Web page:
(continuing from yesterday)
"Do you have any applications? I'd be willing to start as a porter," I inquired of one of the "engineers" from my position on one of the raised viewpoints in the Balboa Park (San Diego) Model Railroad Museum.
"We can always use more people," came the response.
After offering compliments on the display and asking a few questions, I received this wonderful invitation: "Would you like to come back here?"
So armed with a wide grin and the excitement of a kid on Christmas morning seeing a model train under the tree, I entered the magical world of Mike's (and the San Diego Model Railroad Club).
Standing in front of the controls and a half dozen monitors drove home just how complex the operation is. My first question was: "So, if a train is de-railed in a tunnel, how do you know that and how do you get to the accident?"
The answer to that question--"You need to be watching the monitors, the speed of all the trains, and timing of the trains around their routes; then you carefully make your way under the layout to the scene of the accident"--told me that, unlike most people who would probably prefer to be the engineer at the controls, I would rather be in the village,
at the depot,
or along the road watching the trains go by wondering what the train would pass and what the destination would be.
Being at the controls involves knowing what will happen; being the observer involves imagining what could happen.
I think the club was formed in 1938 or 1939, and Mike noted that work on this display has been going on at this location for nearly 30 years. He pointed out some of the details of the layout by, for example, removing the roof of the depot to reveal the wiring for the lighting of the interior.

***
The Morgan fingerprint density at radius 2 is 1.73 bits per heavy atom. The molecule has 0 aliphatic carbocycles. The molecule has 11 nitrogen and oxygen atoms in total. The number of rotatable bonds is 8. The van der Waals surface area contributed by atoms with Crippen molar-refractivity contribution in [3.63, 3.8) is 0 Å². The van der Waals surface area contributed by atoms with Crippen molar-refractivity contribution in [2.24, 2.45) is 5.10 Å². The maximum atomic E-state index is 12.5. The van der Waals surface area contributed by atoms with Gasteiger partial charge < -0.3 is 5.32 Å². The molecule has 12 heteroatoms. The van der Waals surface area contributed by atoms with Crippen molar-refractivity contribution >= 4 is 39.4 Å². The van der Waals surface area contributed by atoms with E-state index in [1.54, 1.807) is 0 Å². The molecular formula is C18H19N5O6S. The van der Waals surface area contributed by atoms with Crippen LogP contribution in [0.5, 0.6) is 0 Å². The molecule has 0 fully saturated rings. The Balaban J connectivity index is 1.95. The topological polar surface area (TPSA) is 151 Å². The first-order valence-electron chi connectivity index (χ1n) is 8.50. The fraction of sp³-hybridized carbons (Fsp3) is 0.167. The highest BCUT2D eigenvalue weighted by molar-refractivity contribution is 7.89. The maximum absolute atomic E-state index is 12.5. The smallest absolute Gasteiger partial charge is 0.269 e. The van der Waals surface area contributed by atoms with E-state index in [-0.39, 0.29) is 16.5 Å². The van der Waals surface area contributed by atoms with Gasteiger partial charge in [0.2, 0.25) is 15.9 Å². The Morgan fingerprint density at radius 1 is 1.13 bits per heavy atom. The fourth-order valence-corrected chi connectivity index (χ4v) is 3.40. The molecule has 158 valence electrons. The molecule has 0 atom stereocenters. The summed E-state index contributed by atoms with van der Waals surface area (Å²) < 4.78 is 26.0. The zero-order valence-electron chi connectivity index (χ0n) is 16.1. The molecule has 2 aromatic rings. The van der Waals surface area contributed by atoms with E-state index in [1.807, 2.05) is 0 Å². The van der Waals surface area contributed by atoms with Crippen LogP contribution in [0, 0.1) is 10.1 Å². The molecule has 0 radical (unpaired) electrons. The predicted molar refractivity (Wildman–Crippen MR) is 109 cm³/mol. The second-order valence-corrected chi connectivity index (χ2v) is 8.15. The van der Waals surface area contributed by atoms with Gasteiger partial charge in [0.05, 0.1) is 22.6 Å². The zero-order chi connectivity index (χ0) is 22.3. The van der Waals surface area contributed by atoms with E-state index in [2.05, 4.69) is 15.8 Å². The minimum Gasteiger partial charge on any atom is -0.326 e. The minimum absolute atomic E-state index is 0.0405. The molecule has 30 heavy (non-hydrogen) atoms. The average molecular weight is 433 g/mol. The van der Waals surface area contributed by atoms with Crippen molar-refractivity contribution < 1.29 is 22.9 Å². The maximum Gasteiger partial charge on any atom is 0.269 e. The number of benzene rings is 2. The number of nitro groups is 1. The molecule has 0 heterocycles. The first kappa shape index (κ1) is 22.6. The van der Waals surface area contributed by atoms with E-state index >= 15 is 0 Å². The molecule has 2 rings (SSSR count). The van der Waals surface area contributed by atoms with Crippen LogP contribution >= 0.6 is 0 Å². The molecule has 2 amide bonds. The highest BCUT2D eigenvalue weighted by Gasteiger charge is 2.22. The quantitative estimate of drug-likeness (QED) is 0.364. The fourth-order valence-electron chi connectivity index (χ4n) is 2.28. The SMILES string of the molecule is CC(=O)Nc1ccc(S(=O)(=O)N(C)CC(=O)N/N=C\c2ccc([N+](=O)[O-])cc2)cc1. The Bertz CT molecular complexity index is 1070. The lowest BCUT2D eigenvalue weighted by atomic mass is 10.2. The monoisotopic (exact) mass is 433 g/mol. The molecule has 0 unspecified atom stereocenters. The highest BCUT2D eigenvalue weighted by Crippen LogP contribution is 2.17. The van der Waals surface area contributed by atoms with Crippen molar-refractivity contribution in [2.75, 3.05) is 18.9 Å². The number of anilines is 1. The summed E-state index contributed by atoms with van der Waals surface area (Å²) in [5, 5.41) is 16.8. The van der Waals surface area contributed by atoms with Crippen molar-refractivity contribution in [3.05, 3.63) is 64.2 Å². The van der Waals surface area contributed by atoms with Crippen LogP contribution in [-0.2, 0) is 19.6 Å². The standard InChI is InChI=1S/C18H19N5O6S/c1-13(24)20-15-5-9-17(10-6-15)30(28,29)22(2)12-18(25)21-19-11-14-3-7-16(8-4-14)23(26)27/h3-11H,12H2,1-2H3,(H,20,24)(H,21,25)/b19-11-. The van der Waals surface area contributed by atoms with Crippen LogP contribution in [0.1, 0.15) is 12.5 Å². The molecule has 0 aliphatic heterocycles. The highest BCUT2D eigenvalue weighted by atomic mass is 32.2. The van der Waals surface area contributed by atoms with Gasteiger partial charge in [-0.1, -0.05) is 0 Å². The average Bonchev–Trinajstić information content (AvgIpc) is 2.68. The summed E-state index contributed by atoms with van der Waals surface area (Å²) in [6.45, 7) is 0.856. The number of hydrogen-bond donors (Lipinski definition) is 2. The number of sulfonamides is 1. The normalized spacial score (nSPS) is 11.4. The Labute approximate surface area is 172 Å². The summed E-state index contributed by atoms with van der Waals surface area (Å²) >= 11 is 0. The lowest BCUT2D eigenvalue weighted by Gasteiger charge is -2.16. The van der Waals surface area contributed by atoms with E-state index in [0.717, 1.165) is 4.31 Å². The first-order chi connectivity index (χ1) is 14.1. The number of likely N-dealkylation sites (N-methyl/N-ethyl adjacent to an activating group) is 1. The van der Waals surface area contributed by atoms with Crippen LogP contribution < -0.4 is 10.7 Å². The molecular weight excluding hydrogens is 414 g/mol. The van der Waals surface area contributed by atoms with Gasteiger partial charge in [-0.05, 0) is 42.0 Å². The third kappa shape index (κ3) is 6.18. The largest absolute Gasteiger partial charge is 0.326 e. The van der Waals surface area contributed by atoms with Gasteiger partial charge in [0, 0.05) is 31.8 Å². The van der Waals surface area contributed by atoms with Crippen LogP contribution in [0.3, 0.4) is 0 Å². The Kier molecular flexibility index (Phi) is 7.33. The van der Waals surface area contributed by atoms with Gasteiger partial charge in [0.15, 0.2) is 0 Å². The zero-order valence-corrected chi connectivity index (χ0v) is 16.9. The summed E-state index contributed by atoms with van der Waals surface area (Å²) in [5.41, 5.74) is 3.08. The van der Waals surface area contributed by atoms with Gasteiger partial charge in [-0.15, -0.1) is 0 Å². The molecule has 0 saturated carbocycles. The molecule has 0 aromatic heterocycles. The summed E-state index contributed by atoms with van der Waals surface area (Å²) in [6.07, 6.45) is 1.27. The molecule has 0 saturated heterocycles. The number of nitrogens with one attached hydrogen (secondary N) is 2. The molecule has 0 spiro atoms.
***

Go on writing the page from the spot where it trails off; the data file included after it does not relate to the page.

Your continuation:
Mike also noted the attention to detail in researching the topography of Goat Canyon and in the construction of the trestle here (see yesterday's entry). He also pointed out some of the details in the small scenes around the layout.
And it was the imagination and creativity in these little scenes placed around the layout that grabbed me.
Mike said he will ask groups of school children how many chickens they can find running around after the truck they were in overturned.
Almost all come close in their guesses, missing the total by 1 or 2. They almost always miss the one that the coyote (lower right corner in the photo) ran off with.
I found it interesting that in front of this abandoned building in the middle of nowhere--14 miles from the next gasoline--is a hitchhiker.
When we came upon the Drive-in, the shows must have just begun. Cartoons were being shown, and it seemed that one of the cars may have had some guys hidden in the trunk (photo below).
And while it may have been early, some of the cars already had the windows fogged over.
Seeing these next two photos reminded me of the times we have been stopped at a railroad crossing watching cars go by with various styles of graffiti on them.
I think the artist who painted these two cars did an excellent job with this art form.
And in a hidden area down by the tracks, a small group is gathered to watch a race between the two cars. The woman starter has her hands raised ready to signal the start of the race.
Here a two-man crew is putting up a new bilboard display.
I missed most of these scenes on my first walk around the display. On the second trip, I tipped my hat to the designers of these little glimpses into the activities of everyday life.
While the primary activity here has to do with helping a truck and its cargo negotiate a turn, I was also interested in learning why the police officer is talking to the woman.
On my first walk past this truck, all I focused on was the steep grade it had to climb. Only on the second pass did I notice the barrel bouncing down the hill and the bag on the verge of falling off the back.
This vehicle just hit a telephone pole and rolled down the hill. The pole got caught in the underbody of the car, and the car lost two tires that are rolling down the hill.
And lastly, the days of the gas station attendants pumping gas and washing windshields are long gone, but the women in this car certainly received a lot of attention.
Creativity and imagination.